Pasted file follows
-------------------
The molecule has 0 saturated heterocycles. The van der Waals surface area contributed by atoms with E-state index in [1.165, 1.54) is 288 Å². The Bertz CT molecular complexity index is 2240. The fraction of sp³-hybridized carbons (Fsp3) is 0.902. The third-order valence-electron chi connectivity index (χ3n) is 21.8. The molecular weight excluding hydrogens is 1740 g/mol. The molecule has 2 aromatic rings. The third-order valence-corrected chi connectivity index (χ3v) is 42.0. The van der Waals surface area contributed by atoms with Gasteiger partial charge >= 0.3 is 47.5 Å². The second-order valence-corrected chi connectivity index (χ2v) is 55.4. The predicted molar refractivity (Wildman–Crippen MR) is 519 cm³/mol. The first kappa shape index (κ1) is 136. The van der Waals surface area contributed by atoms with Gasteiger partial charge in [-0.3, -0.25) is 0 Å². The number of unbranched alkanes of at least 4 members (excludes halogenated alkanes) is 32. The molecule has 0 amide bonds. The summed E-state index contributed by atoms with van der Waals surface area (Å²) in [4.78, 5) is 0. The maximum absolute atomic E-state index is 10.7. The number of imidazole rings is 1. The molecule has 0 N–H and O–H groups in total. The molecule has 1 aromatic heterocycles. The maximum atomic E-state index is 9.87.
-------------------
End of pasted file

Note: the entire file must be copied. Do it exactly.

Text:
The molecule has 0 saturated heterocycles. The van der Waals surface area contributed by atoms with E-state index in [1.165, 1.54) is 288 Å². The Bertz CT molecular complexity index is 2240. The fraction of sp³-hybridized carbons (Fsp3) is 0.902. The third-order valence-electron chi connectivity index (χ3n) is 21.8. The molecular weight excluding hydrogens is 1740 g/mol. The molecule has 2 aromatic rings. The third-order valence-corrected chi connectivity index (χ3v) is 42.0. The van der Waals surface area contributed by atoms with Gasteiger partial charge >= 0.3 is 47.5 Å². The second-order valence-corrected chi connectivity index (χ2v) is 55.4. The predicted molar refractivity (Wildman–Crippen MR) is 519 cm³/mol. The first kappa shape index (κ1) is 136. The van der Waals surface area contributed by atoms with Gasteiger partial charge in [-0.3, -0.25) is 0 Å². The number of unbranched alkanes of at least 4 members (excludes halogenated alkanes) is 32. The molecule has 0 amide bonds. The summed E-state index contributed by atoms with van der Waals surface area (Å²) in [4.78, 5) is 0. The maximum absolute atomic E-state index is 10.7. The number of imidazole rings is 1. The molecule has 0 N–H and O–H groups in total. The molecule has 1 aromatic heterocycles. The maximum atomic E-state index is 9.87.